We are very excited about our new creative play sewing kits! Learn to sew and make your very own beautiful soft toy or doll. This sewing kit includes everything you need to make a cute toy. Can be hand or machine sewn. A perfect project for learning how to sew by hand or the first steps in to using a sewing machine. The fabric panel also contains a mini toy. Designs include some lovely international dolls and some woodland animals.
Buy kits here
Article from Psychology Today
[This post was co-authored with Jerome L. Singer and Dorothy G. Singer]
Many people often think of play in the form of images of young children at recess engaging in games of tag, ball, using slides, swings, and physically exploring their environments. But physical play is not the only kind of play. We often use the terms pretend play or make-believe play (the acting out of stories which involve multiple perspectives and the playful manipulation of ideas and emotions), that reflect a critical feature of the child’s cognitive and social development. Over the last seventy-five years a number of theorists and researchers have identified the values of such imaginative play as a vital component to the normal development of a child.
Systematic research has increasingly demonstrated a series of clear benefits of children’s engagement in pretend games from the ages of about two and one half through ages six or seven. Actual studies have demonstrated cognitive benefits such as increases in language usage including subjunctives, future tenses, and adjectives. The important concept of “theory of mind,” an awareness that one’s thoughts may differ from those of other persons and that there are a variety of perspectives of which each of us is capable, is closely related to imaginative play (Jenkins & Astington, 2000; Leslie, 1987; Singer & Singer, 1990; Singer & Singer, 2005).
Psychologist Sandra Russ (2004) identified a number of different cognitive and affective processes that are associated with pretend play. Her research dealing with play involves fantasy, make-believe, symbolism, organization, cognitive integration of seemingly separate content, and divergent thinking (the ability to come up with many different ideas, story themes, and symbols). Pretend play allows the expression of both positive and negative feelings, and the modulation of affect, the ability to integrate emotion with cognition (Jent, Niec, & Baker, 2011; Seja, & Russ, 1999; Slade and Wolf, 1999).
The research reviewed by Berk, Mann & Ogan, (2006) and Hirsh-Pasek, Golinkoff, Berk, & Singer (2009) suggest that make-believe games are forerunners of the important capacity for forms of self-regulation including reduced aggression, delay of gratification, civility, and empathy. When children use toys to introduce possible scenarios or friends, the representation of multiple perspectives occurs naturally. Taking on different roles allows children the unique opportunity to learn social skills such as communication, problem solving, and empathy (Hughes, 1999).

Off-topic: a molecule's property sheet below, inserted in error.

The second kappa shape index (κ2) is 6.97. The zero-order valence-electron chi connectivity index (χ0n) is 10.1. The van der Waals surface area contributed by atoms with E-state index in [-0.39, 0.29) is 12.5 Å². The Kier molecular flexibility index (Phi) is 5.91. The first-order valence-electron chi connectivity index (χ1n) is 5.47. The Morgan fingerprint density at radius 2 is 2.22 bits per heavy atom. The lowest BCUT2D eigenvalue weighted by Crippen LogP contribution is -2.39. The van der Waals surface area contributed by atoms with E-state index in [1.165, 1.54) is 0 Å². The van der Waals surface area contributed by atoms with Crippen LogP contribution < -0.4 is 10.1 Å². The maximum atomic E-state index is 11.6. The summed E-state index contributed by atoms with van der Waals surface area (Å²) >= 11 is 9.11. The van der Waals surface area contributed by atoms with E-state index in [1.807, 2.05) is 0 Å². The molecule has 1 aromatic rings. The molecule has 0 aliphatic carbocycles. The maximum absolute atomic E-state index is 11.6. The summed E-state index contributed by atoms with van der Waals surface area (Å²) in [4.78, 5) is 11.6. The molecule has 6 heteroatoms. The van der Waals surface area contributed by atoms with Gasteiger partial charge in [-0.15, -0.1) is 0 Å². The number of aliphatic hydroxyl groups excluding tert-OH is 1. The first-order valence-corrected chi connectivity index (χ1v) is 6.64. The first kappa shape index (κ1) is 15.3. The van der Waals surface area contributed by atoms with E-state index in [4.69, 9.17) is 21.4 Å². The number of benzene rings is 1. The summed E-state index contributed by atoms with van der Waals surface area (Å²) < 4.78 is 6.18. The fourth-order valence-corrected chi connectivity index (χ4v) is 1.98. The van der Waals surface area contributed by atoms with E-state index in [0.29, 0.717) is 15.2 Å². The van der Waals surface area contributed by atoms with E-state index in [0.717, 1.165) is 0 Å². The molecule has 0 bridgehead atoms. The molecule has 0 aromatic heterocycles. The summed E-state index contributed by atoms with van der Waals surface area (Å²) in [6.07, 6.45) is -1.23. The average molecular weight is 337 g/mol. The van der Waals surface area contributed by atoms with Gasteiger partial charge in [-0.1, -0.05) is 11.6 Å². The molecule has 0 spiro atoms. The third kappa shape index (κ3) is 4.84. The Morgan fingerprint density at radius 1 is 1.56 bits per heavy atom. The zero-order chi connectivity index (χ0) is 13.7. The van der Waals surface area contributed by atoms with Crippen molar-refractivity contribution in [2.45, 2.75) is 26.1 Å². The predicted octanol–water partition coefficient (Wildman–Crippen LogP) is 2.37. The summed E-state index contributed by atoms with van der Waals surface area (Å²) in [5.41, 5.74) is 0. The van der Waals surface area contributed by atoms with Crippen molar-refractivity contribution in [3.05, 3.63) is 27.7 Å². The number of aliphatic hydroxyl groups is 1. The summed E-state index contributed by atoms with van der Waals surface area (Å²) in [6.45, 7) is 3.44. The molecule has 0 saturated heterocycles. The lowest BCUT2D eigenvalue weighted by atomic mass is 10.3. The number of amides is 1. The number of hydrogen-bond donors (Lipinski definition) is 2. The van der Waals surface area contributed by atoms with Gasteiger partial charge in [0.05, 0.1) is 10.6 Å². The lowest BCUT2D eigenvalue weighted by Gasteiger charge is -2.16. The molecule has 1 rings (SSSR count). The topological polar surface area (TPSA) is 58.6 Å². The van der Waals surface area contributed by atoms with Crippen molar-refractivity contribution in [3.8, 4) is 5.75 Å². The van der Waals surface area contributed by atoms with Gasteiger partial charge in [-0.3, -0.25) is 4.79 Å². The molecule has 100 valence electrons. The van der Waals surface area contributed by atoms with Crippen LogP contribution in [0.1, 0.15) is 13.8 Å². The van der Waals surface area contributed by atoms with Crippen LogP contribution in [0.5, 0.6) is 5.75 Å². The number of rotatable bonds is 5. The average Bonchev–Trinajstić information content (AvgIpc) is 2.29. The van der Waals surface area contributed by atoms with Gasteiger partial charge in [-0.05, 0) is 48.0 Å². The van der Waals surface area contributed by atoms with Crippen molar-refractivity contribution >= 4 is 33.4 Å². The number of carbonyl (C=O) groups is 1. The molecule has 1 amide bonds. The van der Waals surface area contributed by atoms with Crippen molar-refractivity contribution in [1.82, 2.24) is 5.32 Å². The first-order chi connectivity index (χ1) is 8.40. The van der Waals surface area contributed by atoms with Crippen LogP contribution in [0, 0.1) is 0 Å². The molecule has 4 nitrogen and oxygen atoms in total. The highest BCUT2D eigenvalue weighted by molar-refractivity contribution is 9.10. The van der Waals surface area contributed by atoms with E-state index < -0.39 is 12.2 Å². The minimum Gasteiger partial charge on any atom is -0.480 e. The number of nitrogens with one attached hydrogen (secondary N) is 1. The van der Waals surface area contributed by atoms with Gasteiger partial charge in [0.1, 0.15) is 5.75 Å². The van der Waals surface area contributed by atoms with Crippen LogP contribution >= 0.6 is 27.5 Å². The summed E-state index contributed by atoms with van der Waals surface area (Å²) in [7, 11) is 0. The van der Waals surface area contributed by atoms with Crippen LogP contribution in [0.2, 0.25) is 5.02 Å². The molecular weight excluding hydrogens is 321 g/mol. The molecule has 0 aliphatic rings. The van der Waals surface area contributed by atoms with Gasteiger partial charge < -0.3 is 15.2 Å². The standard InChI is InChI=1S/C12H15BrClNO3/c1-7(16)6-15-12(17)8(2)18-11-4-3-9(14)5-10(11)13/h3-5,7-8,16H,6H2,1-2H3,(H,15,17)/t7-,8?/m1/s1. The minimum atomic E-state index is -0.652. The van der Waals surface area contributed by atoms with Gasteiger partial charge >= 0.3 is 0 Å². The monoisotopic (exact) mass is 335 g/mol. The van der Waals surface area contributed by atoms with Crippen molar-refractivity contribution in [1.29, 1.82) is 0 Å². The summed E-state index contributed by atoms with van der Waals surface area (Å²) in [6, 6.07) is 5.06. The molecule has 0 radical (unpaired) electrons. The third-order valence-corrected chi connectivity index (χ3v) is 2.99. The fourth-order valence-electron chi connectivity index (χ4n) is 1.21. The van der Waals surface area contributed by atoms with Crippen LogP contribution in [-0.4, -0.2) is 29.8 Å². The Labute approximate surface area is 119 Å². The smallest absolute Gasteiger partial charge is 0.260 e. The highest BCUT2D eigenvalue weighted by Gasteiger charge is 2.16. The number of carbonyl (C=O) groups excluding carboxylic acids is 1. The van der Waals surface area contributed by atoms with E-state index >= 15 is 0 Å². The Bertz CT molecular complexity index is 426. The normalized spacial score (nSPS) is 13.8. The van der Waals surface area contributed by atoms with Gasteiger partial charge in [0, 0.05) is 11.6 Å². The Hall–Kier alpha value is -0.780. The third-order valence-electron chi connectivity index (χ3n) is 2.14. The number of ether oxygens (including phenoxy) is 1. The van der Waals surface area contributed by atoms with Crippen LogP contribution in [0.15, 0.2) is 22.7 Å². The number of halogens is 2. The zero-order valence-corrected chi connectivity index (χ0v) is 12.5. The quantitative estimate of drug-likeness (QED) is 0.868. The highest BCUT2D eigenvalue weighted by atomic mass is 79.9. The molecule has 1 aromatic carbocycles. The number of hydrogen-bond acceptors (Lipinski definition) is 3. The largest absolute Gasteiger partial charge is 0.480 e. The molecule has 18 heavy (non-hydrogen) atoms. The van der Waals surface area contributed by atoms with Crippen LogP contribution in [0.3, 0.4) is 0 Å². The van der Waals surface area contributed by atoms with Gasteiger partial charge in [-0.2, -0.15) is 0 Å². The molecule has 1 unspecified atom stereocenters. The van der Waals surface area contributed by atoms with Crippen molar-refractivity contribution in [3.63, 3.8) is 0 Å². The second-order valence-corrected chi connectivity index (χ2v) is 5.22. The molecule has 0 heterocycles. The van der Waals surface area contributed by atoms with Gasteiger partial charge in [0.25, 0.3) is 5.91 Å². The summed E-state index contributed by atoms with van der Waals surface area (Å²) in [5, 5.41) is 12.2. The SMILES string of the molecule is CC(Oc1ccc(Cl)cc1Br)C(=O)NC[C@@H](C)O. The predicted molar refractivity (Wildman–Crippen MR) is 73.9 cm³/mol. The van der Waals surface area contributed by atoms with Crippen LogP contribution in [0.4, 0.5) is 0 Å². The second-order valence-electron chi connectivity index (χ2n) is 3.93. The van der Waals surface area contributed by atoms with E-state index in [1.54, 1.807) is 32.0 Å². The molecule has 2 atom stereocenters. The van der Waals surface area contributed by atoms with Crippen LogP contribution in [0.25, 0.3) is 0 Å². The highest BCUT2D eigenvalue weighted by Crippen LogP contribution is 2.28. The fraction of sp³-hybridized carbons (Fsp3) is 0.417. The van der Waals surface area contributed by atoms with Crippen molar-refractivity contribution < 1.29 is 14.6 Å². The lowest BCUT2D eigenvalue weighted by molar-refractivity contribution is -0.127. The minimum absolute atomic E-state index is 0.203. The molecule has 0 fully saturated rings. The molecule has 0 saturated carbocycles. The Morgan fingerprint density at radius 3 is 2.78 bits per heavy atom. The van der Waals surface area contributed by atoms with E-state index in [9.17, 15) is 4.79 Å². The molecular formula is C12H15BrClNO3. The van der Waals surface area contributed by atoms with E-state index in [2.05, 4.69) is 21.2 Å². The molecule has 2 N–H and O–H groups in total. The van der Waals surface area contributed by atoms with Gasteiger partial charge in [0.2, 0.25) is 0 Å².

An important benefit of early pretend play may be its enhancement of the child’s capacity for cognitive flexibility and, ultimately, creativity (Russ, 2004; Singer & Singer, 2005). Russ, for example, in longitudinal studies, found that early imaginative play was associated with increased creative performance years later (Russ, 2004; Russ, & Fiorelli, 2010). Root-Bernstein’s research with clearly creative individuals such as Nobel Prize winners and MacArthur Foundation “genius” grant awardees, indicated that early childhood games about make-believe worlds were more frequent in such individuals than in control participants in their fields (Root-Bernstein, 2012).
What are the sources in children’s environments that promote early and frequent imaginative play? Research has demonstrated that parents who talk to their children regularly explaining features about nature and social issues, or who read or tell stories at bedtime seem to be most likely to foster pretend play (Shmukler 1981; Singer & Singer 2005). A school atmosphere in which pretend games are encouraged, or even just tolerated in the curriculum or recess play of children has also been shown to lead to even greater amounts of imaginativeness and enhanced curiosity, and to learning skills in preschoolers or early school-agers (Ashiabi , 2007; Singer and Lythcott 2004) . Indeed, educators are using pretend games to teach math and reading (Clements, & Sarama, 2009; Ginsburg, 2006).
A key question that arises from the literature is how parent and teacher training in “guided play” may influence literacy. Singer and colleagues conducted a series of studies on the effectiveness of Learning through Play, an intervention program designed to teach parents and educators how to engage in learning-oriented, imaginative play games with children (Singer, Plaskon, & Schweder, 2003). In the initial evaluation of the program kindergarten children of low-SES parents who participated in the intervention showed significant gains on an academic readiness assessment than those whose parents did not participate. Modest improvements were found in subcomponents of the test, including vocabulary, knowledge about nature, general information knowledge, and knowledge about manners. In another curriculum, Tools of the Mind, inspired by Vygotsky’s theory, scaffolding of cognitive control is woven into virtually all classroom activities (Bodrova, 2008). For example, teachers encourage complex make-believe play, guiding children in jointly planning of play scenarios before enacting them. Teachers also lead rule-switching games in which regular movement patterns shift often, requiring flexibility of attention.
Perhaps the idea of a built-in ‘pretend play recess’ during the regular school day—where children can get together and explore an infinite amount of possible combinations of ideas, emotions, and perspectives—will one day be just as acceptable as traditional, but no less important, forms for recess and play.
This article is from Psychology Today